Room on the Broom by Julia Donaldson | Our favorite Halloween book! www.ameliesbookshelf.com

Julia Donaldson has that magic touch, reading her books is effortless and smooth and most of all fun. Her rhythm is on point, as they say these days, and her stories are super entertaining and enjoyable.

Room on the Broom is a story about an apparently clumsy witch who keeps dropping things as she flies along on her broomstick. When she dips to gather them, she finds new characters that would like to ride along with her. Her broom gets heavier and heavier until it snaps and her passengers fall to the ground, and at that moment a big nasty dragon comes after her and so her new friends must somehow come to her rescue.

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It’s a special kind of holiday book that I want to keep in our shelf all year long, and this is it, my friends! The rest of them get boxed up along with the glass pumpkins and the Happy Halloween pennant.

SO! What are everyone’s plans for Halloween? Costumes? This year Elsie, as I said, is going to be Madeline, and Toby is obsessed with The Gnome Book, so he’s going to be a woodland gnome. Pictures to come, I’m not quite finished with their costumes yet. But Halloween is right up there toward the top of my favorite holidays list, I’m sure I’ll be sharing pictures on the Facebook page as soon as they’re done!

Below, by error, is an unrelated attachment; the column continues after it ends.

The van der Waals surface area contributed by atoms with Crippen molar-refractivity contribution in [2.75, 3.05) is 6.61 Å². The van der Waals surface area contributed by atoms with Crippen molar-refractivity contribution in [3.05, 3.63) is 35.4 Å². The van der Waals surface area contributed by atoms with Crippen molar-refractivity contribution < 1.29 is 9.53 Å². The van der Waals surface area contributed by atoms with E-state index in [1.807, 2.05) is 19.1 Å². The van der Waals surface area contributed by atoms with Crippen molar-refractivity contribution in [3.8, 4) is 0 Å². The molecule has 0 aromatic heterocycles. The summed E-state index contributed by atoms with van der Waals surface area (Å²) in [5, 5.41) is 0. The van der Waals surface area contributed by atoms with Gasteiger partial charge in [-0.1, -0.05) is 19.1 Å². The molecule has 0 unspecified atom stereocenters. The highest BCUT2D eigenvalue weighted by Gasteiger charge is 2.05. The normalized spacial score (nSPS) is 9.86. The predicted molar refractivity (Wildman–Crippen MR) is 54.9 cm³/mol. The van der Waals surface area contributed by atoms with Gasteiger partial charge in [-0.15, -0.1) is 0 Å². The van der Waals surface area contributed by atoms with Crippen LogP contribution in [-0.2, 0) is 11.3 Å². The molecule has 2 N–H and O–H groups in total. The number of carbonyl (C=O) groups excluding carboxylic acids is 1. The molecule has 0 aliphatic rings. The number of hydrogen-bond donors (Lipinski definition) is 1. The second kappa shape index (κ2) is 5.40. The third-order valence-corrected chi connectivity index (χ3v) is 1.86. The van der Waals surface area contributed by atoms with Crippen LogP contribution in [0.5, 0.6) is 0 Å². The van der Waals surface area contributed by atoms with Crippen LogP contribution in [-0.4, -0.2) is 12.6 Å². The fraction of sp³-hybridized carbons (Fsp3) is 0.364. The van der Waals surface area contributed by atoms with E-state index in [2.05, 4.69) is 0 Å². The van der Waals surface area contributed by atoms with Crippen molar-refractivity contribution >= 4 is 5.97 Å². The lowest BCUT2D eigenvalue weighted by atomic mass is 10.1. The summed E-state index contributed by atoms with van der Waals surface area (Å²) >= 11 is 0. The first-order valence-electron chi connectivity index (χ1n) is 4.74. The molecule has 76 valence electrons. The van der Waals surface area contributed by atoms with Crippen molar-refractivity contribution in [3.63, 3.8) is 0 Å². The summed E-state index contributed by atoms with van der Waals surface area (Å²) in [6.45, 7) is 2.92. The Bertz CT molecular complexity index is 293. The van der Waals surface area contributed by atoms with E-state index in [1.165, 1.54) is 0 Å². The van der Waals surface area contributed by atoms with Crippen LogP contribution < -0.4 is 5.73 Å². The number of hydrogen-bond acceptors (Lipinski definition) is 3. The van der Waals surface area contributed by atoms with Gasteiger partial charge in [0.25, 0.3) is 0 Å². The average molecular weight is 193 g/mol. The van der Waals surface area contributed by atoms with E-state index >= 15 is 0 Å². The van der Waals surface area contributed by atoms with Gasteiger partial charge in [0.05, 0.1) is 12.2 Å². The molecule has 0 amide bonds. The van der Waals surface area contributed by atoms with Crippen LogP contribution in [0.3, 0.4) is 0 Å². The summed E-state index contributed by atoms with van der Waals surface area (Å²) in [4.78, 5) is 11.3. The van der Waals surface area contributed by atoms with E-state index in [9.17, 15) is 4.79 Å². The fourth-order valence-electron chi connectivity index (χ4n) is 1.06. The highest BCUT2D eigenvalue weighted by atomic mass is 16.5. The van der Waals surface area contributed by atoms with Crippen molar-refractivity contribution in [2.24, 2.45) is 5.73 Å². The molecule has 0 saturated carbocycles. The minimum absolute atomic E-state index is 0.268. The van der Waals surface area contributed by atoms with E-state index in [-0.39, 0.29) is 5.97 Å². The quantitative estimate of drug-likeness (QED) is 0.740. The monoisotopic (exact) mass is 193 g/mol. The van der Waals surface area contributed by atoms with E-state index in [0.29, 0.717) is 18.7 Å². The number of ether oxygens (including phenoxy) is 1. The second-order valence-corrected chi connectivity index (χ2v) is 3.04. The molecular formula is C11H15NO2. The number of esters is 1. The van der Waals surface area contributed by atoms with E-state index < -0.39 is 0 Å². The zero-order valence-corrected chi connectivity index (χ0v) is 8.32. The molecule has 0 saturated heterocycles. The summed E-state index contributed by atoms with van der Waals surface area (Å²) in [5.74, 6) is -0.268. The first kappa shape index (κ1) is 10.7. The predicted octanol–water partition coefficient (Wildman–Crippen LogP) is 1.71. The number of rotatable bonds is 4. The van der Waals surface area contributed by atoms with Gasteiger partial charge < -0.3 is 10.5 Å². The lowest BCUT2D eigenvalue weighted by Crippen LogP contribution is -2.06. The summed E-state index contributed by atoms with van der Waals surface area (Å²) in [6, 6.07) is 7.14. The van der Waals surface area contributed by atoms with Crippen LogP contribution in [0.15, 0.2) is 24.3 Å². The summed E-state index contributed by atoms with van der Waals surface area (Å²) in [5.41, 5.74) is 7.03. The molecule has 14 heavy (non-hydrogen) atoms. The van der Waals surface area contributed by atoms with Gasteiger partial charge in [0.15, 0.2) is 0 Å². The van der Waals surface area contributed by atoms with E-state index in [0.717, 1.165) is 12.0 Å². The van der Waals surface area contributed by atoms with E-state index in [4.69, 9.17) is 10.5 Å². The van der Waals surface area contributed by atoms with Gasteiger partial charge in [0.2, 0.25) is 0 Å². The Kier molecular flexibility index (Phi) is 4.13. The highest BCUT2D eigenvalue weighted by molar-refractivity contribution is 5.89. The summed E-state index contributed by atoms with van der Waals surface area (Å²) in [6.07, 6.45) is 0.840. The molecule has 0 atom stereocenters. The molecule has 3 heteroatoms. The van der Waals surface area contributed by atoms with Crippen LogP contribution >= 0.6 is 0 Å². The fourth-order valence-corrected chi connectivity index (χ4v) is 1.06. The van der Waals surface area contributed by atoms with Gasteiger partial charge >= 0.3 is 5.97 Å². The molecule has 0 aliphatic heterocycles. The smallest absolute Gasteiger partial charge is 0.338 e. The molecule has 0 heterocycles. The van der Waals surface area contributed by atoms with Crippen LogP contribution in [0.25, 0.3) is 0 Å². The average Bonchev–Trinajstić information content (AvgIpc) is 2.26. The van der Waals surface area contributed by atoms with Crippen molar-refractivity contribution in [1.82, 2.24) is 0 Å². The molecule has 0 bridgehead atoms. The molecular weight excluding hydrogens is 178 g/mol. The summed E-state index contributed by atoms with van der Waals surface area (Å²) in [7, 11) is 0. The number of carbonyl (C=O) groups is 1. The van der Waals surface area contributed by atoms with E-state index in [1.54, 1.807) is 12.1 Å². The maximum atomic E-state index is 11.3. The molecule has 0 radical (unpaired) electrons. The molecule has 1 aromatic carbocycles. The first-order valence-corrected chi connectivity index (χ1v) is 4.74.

What’s that? You haven’t liked the FB page yet?! Get on that, friend…

*Disclaimer*

These aren’t book reviews, per se, but more profiles of the really, really good ones. Recommendations, really, for which I am not compensated. If you’re looking to buy any of them you can click on the the links and cover photos in each post, OR you can click on the little box over there on the right that says “amelie’s bookshop (buy the books)” and it will take you to my Amazon Affiliate store- you’re buying them as you normally would through Amazon, except that I get a teeny tiny commission. Or even better, walk on down to your local independent bookseller and support them.

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9 thoughts on “Room on the Broom, by Julia Donaldson and Axel Scheffler

  1. This is a great one. My sister has hooked my little nieces on the animated special, as well.

    We almost did Madeline and Eloise once, then switched gears at the last minute. Sigh. This year, my youngest will be Alice and my oldest will be the White Rabbit, and they’re trying to convince me to pull together a Queen of Hearts costume. We shall see…

    Yay for gnomes!

    Like

  2. We love The Gruffalo and Room on a Broom, but I agree with an above comment that Snail and the Whale is one of my FAVORITE BOOKS OF ALL TIME! (And there’s cursive…bonus for the Montessori fans!). Seriously, I get weepy just thinking about that. 🙂 I totally agree with you–finding a book with rhyme that rolls off the tongue sometimes feels like seeking a needle in a haystack–and Julia Donaldson is a master (also Chris Van Dusen!). Happy Halloween to you! Hope you are enjoying the newly renovated digs.

    Like